The cliffs of Roussillon where the ochre was mined.


Don't you love the tangle of buildings, roofs and
windows, punctuated with poplars and shrubs?
This is Gordes.

Line, texture, shape, value, negative space....

A Roman temple in Nimes

Provence is known for the art that it has inspired: Cézanne, Van Gogh, Picasso, among others. But very little art of that period remains in Provence for the visitor to see. We must console ourselves with homages, with in-the-steps-of-tours, with contemporary galleries, and with the beautiful scenery and village vignettes that will inspire artists for many years to come.

Wednesday, November 15, 2017

Current and Upcoming Shows

Just to let you know about some events I will be participating in over the next couple of months....




The Hudson Artists will stage their annual fall show November 17 - 19 at the Hudson Community Centre, 394 Main Road in Hudson, QC. The vernissage will be on the Friday evening, 7:30 - 9:30 pm; hours for Saturday and Sunday are 10 am - 5 pm. This show usually includes a good variety of media: watercolour, acrylic, oil, pastel, collage, "mixed" and fibre.

I will attend the show BUT my plan to show three of my newest pieces at this show has been waylaid. As my friend and fellow artist Helena Scheffer has said, in consolation, "Heather, you can't dance at every wedding."





The following weekend is the opening of the Small Works show at one of Hudson's new galleries, Galérie A's Secondemain at 524 Main Road. I will be one of ten artists showing small pieces, perfect for holiday gifting. I plan to exhibit some acrylic collages from my Touchstone series, and maybe some small cityscapes, and will definitely be at the opening on Friday evening, November 24.


,
Open Window, Cēsis, batik and hand-dyed cotton, fused and stitched
based on a photo by Lauma Cenne

I continue to have work on display at Café Mikko, 403 Main Road in Hudson. At this time, three of my Cityscapes in monochrome black-grey-and-white are showing in this lively café-boutique.


An Unlikely Confluence of Events,
showing at Stewart Hall in Pte-Claire until December 3


And let's not forget the stunning show at Stewart Hall in Pointe-Claire, QC. Titled The Art That Inhabits Us, this show features 150 works by 150 artists, and includes a wide variety of media. The entire show can be seen on-line here.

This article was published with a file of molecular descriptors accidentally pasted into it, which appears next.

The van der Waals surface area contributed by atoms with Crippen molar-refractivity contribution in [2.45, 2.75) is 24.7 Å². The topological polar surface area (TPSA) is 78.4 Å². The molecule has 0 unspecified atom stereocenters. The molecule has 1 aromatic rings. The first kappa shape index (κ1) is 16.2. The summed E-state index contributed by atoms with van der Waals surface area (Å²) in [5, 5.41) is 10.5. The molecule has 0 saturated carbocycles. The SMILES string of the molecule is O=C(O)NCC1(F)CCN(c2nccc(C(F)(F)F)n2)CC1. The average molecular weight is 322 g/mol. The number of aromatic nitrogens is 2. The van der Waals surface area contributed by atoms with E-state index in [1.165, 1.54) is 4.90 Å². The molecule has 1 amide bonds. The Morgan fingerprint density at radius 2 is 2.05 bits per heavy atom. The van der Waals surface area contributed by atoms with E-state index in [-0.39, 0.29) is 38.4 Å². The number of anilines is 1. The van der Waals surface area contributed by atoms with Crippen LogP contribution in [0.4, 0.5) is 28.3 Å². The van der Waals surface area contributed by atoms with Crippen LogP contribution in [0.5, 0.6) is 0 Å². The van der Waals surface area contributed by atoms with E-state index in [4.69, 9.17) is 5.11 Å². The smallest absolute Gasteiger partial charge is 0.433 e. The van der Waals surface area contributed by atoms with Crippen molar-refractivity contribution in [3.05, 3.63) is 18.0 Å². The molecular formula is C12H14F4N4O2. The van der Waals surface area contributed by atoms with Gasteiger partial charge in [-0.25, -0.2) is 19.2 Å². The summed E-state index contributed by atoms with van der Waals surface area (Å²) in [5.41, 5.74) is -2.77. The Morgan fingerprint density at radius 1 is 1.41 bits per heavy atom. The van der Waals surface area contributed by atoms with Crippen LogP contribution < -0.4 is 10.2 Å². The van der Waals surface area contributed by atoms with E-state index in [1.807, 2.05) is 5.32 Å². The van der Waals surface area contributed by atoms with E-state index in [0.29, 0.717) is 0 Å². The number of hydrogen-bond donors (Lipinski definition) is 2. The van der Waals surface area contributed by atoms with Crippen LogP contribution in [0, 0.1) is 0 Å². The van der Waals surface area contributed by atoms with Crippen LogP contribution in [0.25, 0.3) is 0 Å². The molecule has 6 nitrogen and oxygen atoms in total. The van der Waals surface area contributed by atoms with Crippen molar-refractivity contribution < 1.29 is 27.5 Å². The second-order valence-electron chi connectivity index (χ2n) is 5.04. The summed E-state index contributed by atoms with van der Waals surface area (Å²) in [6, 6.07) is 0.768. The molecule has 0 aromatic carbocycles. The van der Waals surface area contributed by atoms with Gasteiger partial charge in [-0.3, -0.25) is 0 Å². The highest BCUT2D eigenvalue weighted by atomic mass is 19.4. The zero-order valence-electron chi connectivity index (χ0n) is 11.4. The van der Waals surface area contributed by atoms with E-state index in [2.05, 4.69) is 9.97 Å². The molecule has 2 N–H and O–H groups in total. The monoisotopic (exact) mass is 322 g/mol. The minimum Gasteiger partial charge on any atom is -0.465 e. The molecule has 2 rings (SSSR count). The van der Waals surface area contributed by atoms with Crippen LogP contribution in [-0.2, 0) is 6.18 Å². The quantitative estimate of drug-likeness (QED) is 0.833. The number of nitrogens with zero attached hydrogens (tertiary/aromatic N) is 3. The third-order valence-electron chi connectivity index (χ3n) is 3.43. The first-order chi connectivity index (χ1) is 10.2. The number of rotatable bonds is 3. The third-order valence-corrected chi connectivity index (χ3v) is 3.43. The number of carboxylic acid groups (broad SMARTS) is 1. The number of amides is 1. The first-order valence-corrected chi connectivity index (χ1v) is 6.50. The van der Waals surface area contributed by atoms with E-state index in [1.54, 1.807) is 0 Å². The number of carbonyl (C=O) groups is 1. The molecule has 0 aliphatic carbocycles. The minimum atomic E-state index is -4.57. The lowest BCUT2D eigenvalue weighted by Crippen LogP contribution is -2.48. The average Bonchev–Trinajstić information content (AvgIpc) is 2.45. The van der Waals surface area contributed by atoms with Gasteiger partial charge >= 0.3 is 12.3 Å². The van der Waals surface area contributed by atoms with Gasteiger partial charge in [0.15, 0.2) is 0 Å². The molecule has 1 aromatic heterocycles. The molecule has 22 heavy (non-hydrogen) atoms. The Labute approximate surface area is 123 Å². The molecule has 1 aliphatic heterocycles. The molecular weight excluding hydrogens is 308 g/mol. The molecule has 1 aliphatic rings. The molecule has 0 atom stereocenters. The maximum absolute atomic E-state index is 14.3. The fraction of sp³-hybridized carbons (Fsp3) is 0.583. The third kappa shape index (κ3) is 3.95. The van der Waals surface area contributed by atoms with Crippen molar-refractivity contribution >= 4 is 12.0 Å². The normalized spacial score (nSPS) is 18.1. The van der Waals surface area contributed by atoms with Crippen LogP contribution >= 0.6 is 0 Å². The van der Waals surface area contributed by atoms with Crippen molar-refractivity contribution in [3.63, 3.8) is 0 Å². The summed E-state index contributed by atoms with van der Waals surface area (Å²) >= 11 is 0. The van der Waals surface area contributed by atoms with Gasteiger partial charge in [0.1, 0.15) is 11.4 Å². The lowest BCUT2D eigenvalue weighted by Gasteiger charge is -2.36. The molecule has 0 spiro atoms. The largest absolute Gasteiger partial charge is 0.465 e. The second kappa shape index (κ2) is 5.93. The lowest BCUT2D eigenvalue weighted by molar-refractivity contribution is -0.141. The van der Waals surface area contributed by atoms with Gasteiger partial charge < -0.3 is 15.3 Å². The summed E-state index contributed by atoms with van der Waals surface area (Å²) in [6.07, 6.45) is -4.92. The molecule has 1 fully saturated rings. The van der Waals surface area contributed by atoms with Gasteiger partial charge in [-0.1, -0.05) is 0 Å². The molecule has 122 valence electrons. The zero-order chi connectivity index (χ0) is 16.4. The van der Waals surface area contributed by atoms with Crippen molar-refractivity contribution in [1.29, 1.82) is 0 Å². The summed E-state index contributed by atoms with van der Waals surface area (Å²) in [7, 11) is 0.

This show celebrates the 50th anniversary of the Pointe-Claire Art Rental and Sales Service. It continues at 176 Bord-du-Lac, until December 3. Hours are 1 - 5 pm seven days a week, open on Wednesdays until 9 pm.


Diaspora, an acrylic collage, is part of the Leonard Cohen show,
Rigaud Library, opening November 29

Tribute to Leonard Cohen, a group show that will be staged at the Rigaud Library, opens on November 29 and continues into January. A vernissage is planned for Saturday, December 9, 1 - 3 pm. The library is at 102 rue St-Pierre, in Rigaud, and hours can be found on their website.  

More than a dozen artists have collaborated to put together this show. Our works, in a variety of media, are inspired by the words in Cohen's Anthem, 
"There is a crack in everything. 
That's how the light gets in."


The Sum of Its Parts, hand-dyed linen, pieced and stitched

And in January I will have a solo show at Galérie Carlos, in Montreal's Old Brewery Mission, 902 Blvd. St.-Laurent. This will be an opportunity to show off more works in my new series of hand-dyed linen. Details to follow!

Sunday, November 12, 2017

"Les Eclaireurs" at the Palais des Papes

On the first day of a recent visit to Avignon, we took in an exhibition of African sculptors, "Les Eclaireurs". Most of the sculptures were on display at the Palais des Papes, but smaller groupings were being shown in other venues in the city. The show runs until January 14, 2018.


Palais des Papes, Avignon